Oct 31, 2014
It’s a little hard to be in the PR business and not handle a crisis or two. In our case, it’s something we do for clients quite often. Over the years we’ve handled a wide and varied assortment of problems most of us wouldn’t wish on our worst enemies – data breeches, toxic spills, SEC violations, lawsuits, product failures and bankruptcy filings, just to name a few.
In the spirit of Halloween, we thought we’d share a few things we’ve learned about managing crises:
- Bad news is like a dead fish… the longer you wait to deal with it, the smellier it gets – There is often a reflexive instinct in people to want to delay releasing or somehow conceal bad news. Usually (as in darn near every time), that ends up being a bad idea. You never feel ready to share bad news about your company or something someone has done, but the sooner you do it the better. Why? Because it’s the first sign to the external world that you’re going to be honest, credible and determined to do the right thing. And while you don’t want to make your news sound worse than it is, don’t succumb to the temptation to sugarcoat or “spin” it either. People are way too smart for that. They’ll see through it and you’ll get credibility demerits at a time when you can ill-afford them. If it’s bad, say so. If there are facts you don’t yet have, say that too but commit to releasing additional information when you do have it. Whatever you do, don’t worsen your situation by creating the perception that someone else had to make you do the right thing. Be the source of the bad news as well as the architect of the solution.
- Remember what you learned in kindergarten – Imagine if one of your kids spilled milk at the dinner table or wrecked the family car. How would your reaction differ if you A) immediately heard an apology and saw the guilty party make a move to clean up or fix the mess they created, versus B) witnessed rapid fire finger-pointing and excuse making from the offending party? You get the point. Most people can be tolerant of mistakes, lapses in judgment and even negligence if someone takes responsibility for it and makes a good faith effort to repair the damage. When the person in charge projects a “buck stops here” attitude in the face of a crisis and then articulates a plan to unearth the details, find the problem and right the wrong, you’re usually on the road to recovery.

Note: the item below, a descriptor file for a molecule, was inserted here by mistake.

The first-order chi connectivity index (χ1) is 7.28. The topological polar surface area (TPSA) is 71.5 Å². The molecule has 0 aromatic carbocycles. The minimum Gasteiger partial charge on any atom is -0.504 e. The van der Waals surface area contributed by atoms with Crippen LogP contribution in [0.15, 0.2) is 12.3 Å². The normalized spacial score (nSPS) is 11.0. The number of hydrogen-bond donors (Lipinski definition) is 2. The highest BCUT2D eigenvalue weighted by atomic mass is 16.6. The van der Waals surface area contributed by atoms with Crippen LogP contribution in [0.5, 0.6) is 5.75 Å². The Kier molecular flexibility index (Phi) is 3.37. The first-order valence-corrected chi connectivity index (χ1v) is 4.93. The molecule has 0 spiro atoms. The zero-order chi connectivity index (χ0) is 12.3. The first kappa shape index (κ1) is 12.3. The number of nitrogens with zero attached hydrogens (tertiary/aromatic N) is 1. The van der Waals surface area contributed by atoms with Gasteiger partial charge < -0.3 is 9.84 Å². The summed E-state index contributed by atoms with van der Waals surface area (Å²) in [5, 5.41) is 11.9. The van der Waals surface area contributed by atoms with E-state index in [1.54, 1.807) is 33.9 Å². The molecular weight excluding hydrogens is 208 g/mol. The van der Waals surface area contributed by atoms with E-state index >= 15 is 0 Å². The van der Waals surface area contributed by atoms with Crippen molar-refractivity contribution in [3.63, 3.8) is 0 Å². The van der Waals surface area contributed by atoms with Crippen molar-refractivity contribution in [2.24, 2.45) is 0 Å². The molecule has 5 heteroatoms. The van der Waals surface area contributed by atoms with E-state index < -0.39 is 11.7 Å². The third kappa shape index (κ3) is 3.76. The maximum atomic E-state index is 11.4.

- Risk over-communicating – Some crises are one or two day events that affect an isolated group of people while others have far wider reaching impacts and can last a very long time. Obviously, you’ll want to calibrate your response to the severity of the situation but if you are going to make a mistake, err on the side of communicating too much. There are a few reasons for this. First, if you’re on the inside and understand what’s going on, it’s easy to assume others know more than they really do. After all, it’s your business and you understand what’s going on. Why shouldn’t others, right? Also, remember that old advertising adage about reach and frequency. Most people need to hear the same information multiple times before they can absorb it, retain it and believe it so communicate even if it feels redundant. Finally, and perhaps most importantly, know that in a crisis the penalty in the court of public opinion for over-communicating is far less severe that the one for under-communicating.